The principal men fare less well, seeming adrift. Johan Reuter has a promising voice for Doctor Schön/Jack the Ripper, and sings the role with fresh and beautiful tone, but Schön seems less important than he should. There is something of an artistic stature gap with Petersen’s hard-bitten, forceful Lulu, and I missed any sense from the production that this man, loathsome though he is, is Lulu’s fated one, her equal. Franz Grundheber, the Schigolch, gives the impression of having a good time and being happy to be back after an 11-year absence from the Met. This esteemed Wozzeck of many productions, 78 and vocally craggy, inhabits Berg’s world with casual ease. The direction does not ask much of him, and he sails through, unperturbed.
Daniel Brenna, a baritonal tenor who had sung Tannhäuser and Siegfried by 2015, does not find much of the lyricism in Alwa’s music, nor does he give the character much of a face or point of view. He makes heavy weather of his contribution to the final scene’s ensemble, in which several characters who have pursued Lulu to their ruin react to her portrait. Another tenor, Paul Groves, mostly shows preoccupation with maintaining vocal altitude. The Painter’s anguished wish to exchange places with Goll’s dead body goes for little (one should not think it would be an even swap). Groves is more effective in his return as Lulu’s second customer, the African Prince.
There are compensations in briefer roles, when singers can saddle up on a single attitude and ride it for a whole scene. Martin Winkler gets things off to a strong start with a commanding Animal Trainer (behind a 1930s microphone), and he has fun spitting and mincing through the longer role of the odious Acrobat. Elizabeth DeShong‘s Wardrobe Mistress, Schoolboy, and Page are big-house vocal luxury, and bass Julian Close‘s Theater Manager/Banker is an encouraging Met debut.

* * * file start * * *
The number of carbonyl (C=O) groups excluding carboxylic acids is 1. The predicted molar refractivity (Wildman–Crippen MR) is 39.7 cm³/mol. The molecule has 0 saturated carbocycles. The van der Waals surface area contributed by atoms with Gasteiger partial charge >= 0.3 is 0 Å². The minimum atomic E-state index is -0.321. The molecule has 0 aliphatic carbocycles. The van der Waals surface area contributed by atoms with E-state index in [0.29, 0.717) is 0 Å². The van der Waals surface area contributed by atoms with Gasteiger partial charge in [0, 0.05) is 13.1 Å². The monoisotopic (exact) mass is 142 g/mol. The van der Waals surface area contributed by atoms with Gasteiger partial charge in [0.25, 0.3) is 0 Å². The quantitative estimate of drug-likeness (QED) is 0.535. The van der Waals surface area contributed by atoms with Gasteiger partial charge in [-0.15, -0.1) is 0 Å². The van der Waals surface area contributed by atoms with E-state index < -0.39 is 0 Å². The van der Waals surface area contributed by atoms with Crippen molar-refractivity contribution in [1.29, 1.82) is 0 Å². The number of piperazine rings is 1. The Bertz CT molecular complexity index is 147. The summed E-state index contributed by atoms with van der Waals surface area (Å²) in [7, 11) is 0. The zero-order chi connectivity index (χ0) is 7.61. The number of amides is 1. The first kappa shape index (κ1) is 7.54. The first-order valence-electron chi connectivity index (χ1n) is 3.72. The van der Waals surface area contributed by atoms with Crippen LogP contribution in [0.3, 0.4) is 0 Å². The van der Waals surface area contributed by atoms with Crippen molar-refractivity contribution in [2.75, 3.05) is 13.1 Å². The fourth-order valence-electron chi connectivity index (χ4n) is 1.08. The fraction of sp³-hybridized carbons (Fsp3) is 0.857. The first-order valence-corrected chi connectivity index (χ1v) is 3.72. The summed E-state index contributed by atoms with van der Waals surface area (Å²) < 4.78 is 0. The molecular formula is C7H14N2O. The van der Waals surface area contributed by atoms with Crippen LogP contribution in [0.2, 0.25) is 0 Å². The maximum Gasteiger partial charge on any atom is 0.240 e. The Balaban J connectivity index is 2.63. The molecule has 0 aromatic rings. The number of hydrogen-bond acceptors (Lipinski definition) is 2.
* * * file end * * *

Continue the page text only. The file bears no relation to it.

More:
Just as it is difficult to get them to turn out for Lulu at the Met, it is difficult to get them to stay once they have done so. An overhead view during final ovations shows more empty seats than we usually see in Saturday HD broadcasts. I suspect more of those seats had been occupied at the start of the afternoon. Nevertheless, Kentridge’s Lulu has been recorded as one of the theater’s successes of this decade. If its visual ingenuity and flair made it easier for some members of the audience to spend time with Berg’s intricate and, I believe, quite beautiful music, and ultimately to warm to it, I am grateful for this. Anyone who enjoyed the production in 2015 can buy with confidence; the broadcast looks and sounds very good on the Blu-ray release.
However, when I think back on the great productions of Lulu I have seen, several of which were filmed, I always remember some telling bit of business, something the people on stage did. Who could forget Jack the Ripper slowly ascending those steps and vanishing into the moonlit night (Patrice Chéreau); Lulu watching the ballerina’s Black Swan with admiration and envy and perhaps self-hatred (Krzysztof Warlikowski); Lulu erotically licking the Painter’s blood from Schön’s fingers, as Schön’s face registers revulsion, horror, need (Christof Loy, my favorite of the easily available DVDs)?
I have seen Kentridge’s production twice, the second time a day ago, and I find it difficult to call to mind any particular stage picture from it. Most of what stays in my mind is a jumbled impression of ink collages and the legs of Marlis Petersen. The collages are often stunning, the legs even more so, but there is more in Lulu than that.